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Fetal MRI

Sheffield Teaching Hospitals NHS Foundation Trust offers a fetal and placental Magnetic Resonance Imaging (MRI) service.

MRI of the unborn baby is usually requested when the ultrasound scan of your baby has detected a problem or there is a family history of previous problems. MRI is used to get additional images that compliment the ultrasound scan images and are used to help work out what the problem is, what the doctors can do and what is the likely outcome for your baby.

Additional information and support group information is available at: https://www.fetalmri.co.uk/

Your appointment – what to expect

 

 

 

 

 

 

 

 

 

 

An MRI scanner is a large scanner shaped like a polo mint with a long tunnel in the middle. Because we are looking at the placenta or the baby you will enter the tunnel feet first and your head will never be in the middle of the tunnel.

  • You can lie in a comfortable position either on your back or your side.
  • It takes about 20 mins.
  • You can have someone in the scan room with you if you wish.
  • You will be invited to look at your images and given the results after your scan if that is what you would like.
  • You don’t need a full bladder.

This link will take you to a video of someone undergoing an MRI scan so you can see what happens….

Video link

Further information about MRI scans can be found in this leaflet: 

Click here for the leaflet

FAQ
Why is a Fetal MRI necessary?

MRI of the unborn baby is usually requested when the ultrasound scan of your baby has detected a problem or there is a family history of previous problems. MRI is used to get additional images that compliment the ultrasound scan images and are used to help work out what the problem is, what the doctors can do and what is the likely outcome for your baby.

How long will it take to get an appointment?

If you have been referred by your doctor, fetal medicine specialist or obstetrician, you will get an appointment, often by phone, within a few days of referral.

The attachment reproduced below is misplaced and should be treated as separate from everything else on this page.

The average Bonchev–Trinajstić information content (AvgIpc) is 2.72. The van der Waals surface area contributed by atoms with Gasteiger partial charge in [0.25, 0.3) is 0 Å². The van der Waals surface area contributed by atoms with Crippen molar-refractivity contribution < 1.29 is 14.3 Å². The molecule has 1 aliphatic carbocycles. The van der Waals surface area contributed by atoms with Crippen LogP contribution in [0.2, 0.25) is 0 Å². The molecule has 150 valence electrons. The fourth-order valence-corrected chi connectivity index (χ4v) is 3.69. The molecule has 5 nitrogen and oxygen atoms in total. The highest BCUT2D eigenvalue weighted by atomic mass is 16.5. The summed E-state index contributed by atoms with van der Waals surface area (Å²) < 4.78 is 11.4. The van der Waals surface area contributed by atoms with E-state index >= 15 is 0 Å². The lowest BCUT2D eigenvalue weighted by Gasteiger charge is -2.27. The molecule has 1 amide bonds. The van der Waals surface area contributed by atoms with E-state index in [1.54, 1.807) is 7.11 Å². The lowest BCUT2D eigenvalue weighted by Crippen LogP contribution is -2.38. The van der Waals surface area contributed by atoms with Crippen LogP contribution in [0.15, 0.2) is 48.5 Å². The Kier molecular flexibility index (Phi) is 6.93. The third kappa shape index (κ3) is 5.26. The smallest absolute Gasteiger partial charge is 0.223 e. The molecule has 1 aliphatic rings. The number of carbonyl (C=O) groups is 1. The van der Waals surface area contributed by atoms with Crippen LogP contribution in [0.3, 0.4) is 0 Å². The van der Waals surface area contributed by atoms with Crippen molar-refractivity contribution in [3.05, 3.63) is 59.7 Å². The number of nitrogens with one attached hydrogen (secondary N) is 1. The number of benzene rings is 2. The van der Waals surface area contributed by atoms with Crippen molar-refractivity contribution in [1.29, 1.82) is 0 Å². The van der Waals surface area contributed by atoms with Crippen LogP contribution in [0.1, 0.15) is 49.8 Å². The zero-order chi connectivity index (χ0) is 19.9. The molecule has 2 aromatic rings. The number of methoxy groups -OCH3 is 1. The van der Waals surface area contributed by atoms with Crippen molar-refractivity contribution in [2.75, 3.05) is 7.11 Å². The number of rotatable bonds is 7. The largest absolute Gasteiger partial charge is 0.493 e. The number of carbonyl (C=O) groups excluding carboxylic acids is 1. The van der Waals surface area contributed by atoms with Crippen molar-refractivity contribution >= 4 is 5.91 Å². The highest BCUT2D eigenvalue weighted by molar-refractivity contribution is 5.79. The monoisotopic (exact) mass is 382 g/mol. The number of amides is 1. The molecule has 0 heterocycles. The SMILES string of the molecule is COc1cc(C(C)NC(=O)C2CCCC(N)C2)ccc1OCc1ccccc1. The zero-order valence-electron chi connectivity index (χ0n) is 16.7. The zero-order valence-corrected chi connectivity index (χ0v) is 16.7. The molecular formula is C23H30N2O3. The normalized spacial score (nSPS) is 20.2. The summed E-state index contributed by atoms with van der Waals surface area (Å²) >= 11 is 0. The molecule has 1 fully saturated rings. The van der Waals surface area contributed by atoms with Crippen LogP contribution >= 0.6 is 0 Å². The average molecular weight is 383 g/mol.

Can I request a fetal MRI independently?

If you wish to have an MRI of your baby please speak to your doctor and ask them to refer you as this will ensure it is appropriate for you to have the MRI scan.

How much does a fetal MRI cost?

All fetal MRIs performed in Sheffield are provided on the NHS and you should be referred by your Obstetrician or GP.

Where does the procedure take place?

Fetal MRI is only performed in specialist centres so you may need to travel to a centre away from your home town. Sheffield is a specialist centre. It is performed in the MRI unit which is located in the Radiology (X Ray) department.

You should be given details on how to find the correct place when you receive your appointment.

When does the procedure take place?

You will be given an appointment with a time and date to attend. At the department you will be greeted at the reception desk and checked in. Often this is done electronically so the staff will know you are there and you will be directed to the best waiting area.

What should I wear?

It makes it easier and quicker for everyone if you can wear clothing without metal parts e.g. sports bra without underwires and metal fastens, maternity clothes are usually fasten free, loose clothing will also help. This means you will be able to wear your own clothes for the scan and not need to change into a hospital gown.

Please remove all hair clips, you can leave head scarves on. Ideally leave your jewellery at home. You will need to fill in a safety questionnaire.

Can I bring someone with me?

Our centre at Sheffield allows you to have someone in the scan room with you as long as they fill in a safety questionnaire and remove all metal items (they can have metal zips etc. attached to their clothing as they are not having the scan) and empty their pockets (lockers are provided).

Is it safe?

There are no known risks to the mother or the fetus. Studies have followed up patients for several years and not shown any adverse effects.

The scanner is very noisy, and you will be given ear protection. The baby will move as the noise starts but they do settle down. The baby is surrounded by fluid which reduces the level of noise the baby hears. We have checked the hearing of over 100 babies who had had a fetal MRI before birth and have not found any problems.

You may feel warm in the scanner, but the baby is protected by the fluid. We will keep the scan time as short as possible but still get the information we need for your and your baby’s care.

The staff

You will meet a radiographic aid who will prepare you for the scan and then a radiographer who will explain the scan to you and answer any questions you might have about the procedure.

You may or may not meet the radiologist – who interprets the scan and provides the report for your doctors, before and or after the scan.

Limitations of fetal MRI

As with every investigation they are never perfect.

Fetal MRI only tells us about the structure of the baby’s body. It cannot tell us if it works.

Fetal MRI is only effective for some body areas, but not for others.

Parts of the body where fetal MRI is able to see the structure in detail include the brain, the nervous tissue of the spine, the lungs, the kidneys, the liver and bladder. It is not very good for looking at the bowel, bones or the heart.

It is also not as effective if looking at the arms, legs, hands and feet. Ultrasound is much better for these.





 


 

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